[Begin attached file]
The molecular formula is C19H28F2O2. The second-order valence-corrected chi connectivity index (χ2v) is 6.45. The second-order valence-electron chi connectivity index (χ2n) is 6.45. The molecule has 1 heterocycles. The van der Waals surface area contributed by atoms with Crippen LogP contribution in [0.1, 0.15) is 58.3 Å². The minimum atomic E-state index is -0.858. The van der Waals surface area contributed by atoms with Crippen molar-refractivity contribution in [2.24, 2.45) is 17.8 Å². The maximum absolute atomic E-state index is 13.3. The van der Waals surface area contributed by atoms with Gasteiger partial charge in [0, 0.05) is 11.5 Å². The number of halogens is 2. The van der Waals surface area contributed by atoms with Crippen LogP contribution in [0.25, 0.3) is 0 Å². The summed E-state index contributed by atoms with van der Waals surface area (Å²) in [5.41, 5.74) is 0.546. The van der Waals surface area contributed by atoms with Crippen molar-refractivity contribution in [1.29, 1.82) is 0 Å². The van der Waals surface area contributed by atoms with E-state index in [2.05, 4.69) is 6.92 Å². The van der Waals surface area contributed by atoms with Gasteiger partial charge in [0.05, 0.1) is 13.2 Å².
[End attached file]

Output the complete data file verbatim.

The molecular formula is C19H28F2O2. The second-order valence-corrected chi connectivity index (χ2v) is 6.45. The second-order valence-electron chi connectivity index (χ2n) is 6.45. The molecule has 1 heterocycles. The van der Waals surface area contributed by atoms with Crippen LogP contribution in [0.1, 0.15) is 58.3 Å². The minimum atomic E-state index is -0.858. The van der Waals surface area contributed by atoms with Crippen molar-refractivity contribution in [2.24, 2.45) is 17.8 Å². The maximum absolute atomic E-state index is 13.3. The van der Waals surface area contributed by atoms with Gasteiger partial charge in [0, 0.05) is 11.5 Å². The number of halogens is 2. The van der Waals surface area contributed by atoms with Crippen LogP contribution in [0.25, 0.3) is 0 Å². The summed E-state index contributed by atoms with van der Waals surface area (Å²) in [5.41, 5.74) is 0.546. The van der Waals surface area contributed by atoms with Crippen molar-refractivity contribution in [1.29, 1.82) is 0 Å². The van der Waals surface area contributed by atoms with E-state index in [2.05, 4.69) is 6.92 Å². The van der Waals surface area contributed by atoms with Gasteiger partial charge in [0.05, 0.1) is 13.2 Å².